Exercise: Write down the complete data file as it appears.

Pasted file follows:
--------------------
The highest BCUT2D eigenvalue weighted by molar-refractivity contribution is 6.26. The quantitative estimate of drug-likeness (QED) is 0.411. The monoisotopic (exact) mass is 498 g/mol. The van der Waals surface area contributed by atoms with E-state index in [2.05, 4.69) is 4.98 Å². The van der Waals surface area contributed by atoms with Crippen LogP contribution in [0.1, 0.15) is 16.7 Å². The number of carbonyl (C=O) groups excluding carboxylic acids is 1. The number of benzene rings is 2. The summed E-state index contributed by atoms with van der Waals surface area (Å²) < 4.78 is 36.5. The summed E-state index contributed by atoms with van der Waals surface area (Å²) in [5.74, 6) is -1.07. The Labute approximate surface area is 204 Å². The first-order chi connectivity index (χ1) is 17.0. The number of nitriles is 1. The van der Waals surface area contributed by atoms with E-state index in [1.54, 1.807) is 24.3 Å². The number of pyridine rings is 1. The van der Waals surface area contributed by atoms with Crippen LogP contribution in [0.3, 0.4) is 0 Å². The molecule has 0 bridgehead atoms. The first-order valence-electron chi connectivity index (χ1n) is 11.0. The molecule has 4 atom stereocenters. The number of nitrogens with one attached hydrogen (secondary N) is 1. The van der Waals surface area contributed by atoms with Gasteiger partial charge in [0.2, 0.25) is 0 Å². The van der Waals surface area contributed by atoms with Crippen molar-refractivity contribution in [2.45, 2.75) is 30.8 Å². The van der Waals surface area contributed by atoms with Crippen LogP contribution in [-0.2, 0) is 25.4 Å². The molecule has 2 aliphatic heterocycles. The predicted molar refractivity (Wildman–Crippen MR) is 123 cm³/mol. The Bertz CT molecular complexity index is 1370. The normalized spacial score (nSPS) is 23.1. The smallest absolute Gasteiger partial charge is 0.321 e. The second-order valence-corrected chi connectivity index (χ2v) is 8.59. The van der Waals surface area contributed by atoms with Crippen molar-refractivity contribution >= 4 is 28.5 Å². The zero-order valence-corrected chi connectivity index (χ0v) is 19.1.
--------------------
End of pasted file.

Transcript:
The highest BCUT2D eigenvalue weighted by molar-refractivity contribution is 6.26. The quantitative estimate of drug-likeness (QED) is 0.411. The monoisotopic (exact) mass is 498 g/mol. The van der Waals surface area contributed by atoms with E-state index in [2.05, 4.69) is 4.98 Å². The van der Waals surface area contributed by atoms with Crippen LogP contribution in [0.1, 0.15) is 16.7 Å². The number of carbonyl (C=O) groups excluding carboxylic acids is 1. The number of benzene rings is 2. The summed E-state index contributed by atoms with van der Waals surface area (Å²) < 4.78 is 36.5. The summed E-state index contributed by atoms with van der Waals surface area (Å²) in [5.74, 6) is -1.07. The Labute approximate surface area is 204 Å². The first-order chi connectivity index (χ1) is 17.0. The number of nitriles is 1. The van der Waals surface area contributed by atoms with E-state index in [1.54, 1.807) is 24.3 Å². The number of pyridine rings is 1. The van der Waals surface area contributed by atoms with Crippen LogP contribution in [0.3, 0.4) is 0 Å². The molecule has 0 bridgehead atoms. The first-order valence-electron chi connectivity index (χ1n) is 11.0. The molecule has 4 atom stereocenters. The number of nitrogens with one attached hydrogen (secondary N) is 1. The van der Waals surface area contributed by atoms with Gasteiger partial charge in [0.2, 0.25) is 0 Å². The van der Waals surface area contributed by atoms with Crippen molar-refractivity contribution in [2.45, 2.75) is 30.8 Å². The van der Waals surface area contributed by atoms with Crippen LogP contribution in [-0.2, 0) is 25.4 Å². The molecule has 2 aliphatic heterocycles. The predicted molar refractivity (Wildman–Crippen MR) is 123 cm³/mol. The Bertz CT molecular complexity index is 1370. The normalized spacial score (nSPS) is 23.1. The smallest absolute Gasteiger partial charge is 0.321 e. The second-order valence-corrected chi connectivity index (χ2v) is 8.59. The van der Waals surface area contributed by atoms with Crippen molar-refractivity contribution >= 4 is 28.5 Å². The zero-order valence-corrected chi connectivity index (χ0v) is 19.1.